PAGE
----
In 1940, she met and married Walter Pritchard, of Dundee, a stained-glass artist and muralist who taught on the staff of Edinburgh College of Art. Walter subsequently joined the staff of Glasgow School of Art.

As a colourist, Sadie was a sublime and potent influence on all who came into contact with her work. Her two windows in Glasgow Cathedral show her early style at its best. In 1953, she was awarded a significant commission to execute a scheme of 10 windows for the Robin Chapel of the Thistle Foundation in Craigmillar, Edinburgh. Eight depict incidents from Bunyan's Pilgrim's Progress and are some of the most vigorous and imaginative images in twentieth-century Scottish art.

In 1958, a visit to France and its revolutionary glass schemes, just completed at Ronchamp by Corbusier and at Audincourt by Leger, took McLellan in a new and exciting direction. Determined that Scotland should share the revolution, she began a period of intense experimentation that resulted in the creation of at least six exceptional panels. Only two remain in Scotland: a moving and exquisitely coloured Pieta (now in the National Museum of Scotland), and a rich and sensuous panel, The Lovers (now in a private collection). Five windows in Cardonald Parish Church and a scheme for St Cadoc's Church, in Cambuslang, are among the highlights of this second period.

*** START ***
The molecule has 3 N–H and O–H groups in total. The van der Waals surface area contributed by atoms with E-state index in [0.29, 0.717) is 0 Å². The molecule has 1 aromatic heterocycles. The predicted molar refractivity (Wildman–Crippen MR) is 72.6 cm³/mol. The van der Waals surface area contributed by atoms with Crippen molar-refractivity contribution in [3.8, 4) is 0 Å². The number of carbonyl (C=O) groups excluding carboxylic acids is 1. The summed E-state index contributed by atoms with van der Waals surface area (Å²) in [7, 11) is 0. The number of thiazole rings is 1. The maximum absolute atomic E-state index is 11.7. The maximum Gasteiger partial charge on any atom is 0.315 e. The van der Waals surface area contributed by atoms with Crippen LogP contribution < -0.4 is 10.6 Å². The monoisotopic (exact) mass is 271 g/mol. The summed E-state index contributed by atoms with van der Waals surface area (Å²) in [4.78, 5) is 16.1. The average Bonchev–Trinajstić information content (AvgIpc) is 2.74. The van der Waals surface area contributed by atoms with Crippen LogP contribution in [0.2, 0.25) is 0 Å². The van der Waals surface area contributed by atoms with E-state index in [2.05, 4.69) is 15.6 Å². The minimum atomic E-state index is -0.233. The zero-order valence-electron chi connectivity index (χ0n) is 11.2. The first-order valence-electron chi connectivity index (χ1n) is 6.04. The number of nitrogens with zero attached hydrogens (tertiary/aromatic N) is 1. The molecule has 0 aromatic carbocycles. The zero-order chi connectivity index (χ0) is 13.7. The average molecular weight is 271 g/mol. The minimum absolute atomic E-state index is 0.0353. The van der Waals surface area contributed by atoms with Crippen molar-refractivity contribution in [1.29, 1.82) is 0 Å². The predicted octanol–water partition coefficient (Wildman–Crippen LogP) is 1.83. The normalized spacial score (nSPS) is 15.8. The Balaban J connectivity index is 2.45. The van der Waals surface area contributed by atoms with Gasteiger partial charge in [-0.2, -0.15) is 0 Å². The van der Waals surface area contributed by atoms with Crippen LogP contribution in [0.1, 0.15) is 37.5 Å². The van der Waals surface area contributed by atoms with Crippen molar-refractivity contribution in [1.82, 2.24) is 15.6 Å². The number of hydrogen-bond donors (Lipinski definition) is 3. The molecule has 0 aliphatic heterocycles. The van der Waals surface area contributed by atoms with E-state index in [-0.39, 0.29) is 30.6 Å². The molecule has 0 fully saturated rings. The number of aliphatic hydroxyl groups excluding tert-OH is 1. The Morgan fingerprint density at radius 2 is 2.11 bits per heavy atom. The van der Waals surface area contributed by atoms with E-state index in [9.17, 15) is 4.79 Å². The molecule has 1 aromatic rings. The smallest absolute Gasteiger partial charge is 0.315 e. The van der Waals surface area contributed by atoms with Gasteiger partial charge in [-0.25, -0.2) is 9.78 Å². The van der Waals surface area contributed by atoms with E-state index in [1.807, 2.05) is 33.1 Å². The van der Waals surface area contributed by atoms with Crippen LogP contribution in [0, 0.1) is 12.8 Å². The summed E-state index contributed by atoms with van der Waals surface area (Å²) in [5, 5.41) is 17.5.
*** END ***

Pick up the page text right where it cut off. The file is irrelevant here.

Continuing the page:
It was McLellan's courageous pioneering of a new form of architectural stained glass and concrete known as dalles de verre, however, that propelled her in to the forefront of Scottish architectural design. In 1959 she made her first experimental window in this new medium, and, in 1960, completed her first installation, at Alloa Parish Church.

In 1964 she followed this with an extraordinary window for the restoration of the medieval Abbey of Pluscarden, near Elgin. Its chief feature was a huge oculus depicting the Woman of Revelation and the red Dragon.

Nothing this big in stained glass had been attempted in Scotland and when McLellan exhibited half at an Arts Council exhibition, the contrast between the diminutive artist and the scale of the glass was as arresting as its powerful design.

McLellan never rested on her laurels and had begun developing ideas for a Ronchamp-style scheme in dalles de verre in which the glass and its subject, Christ's Passion and Crucifixion, would assume a central role in the design of the building. Her efforts bore fruit in 1965 when she collaborated with the rising stars of Scottish architecture, Isi Metzstein and Andy MacMillan, in the creation of the Church of the Sacred Heart in Cumbernauld. In this and subsequent designs, McLellan's work marked the high water mark of twentieth-century Scottish stained glass. In 1990 she retired to Nova Scotia, where her daughter, Judith, is an architect.

In 1996, Glasgow School of Art recognised McLellan's contribution by awarding her a Fellowship. Her friends and former students will lament the passing of a truly inspirational Scot.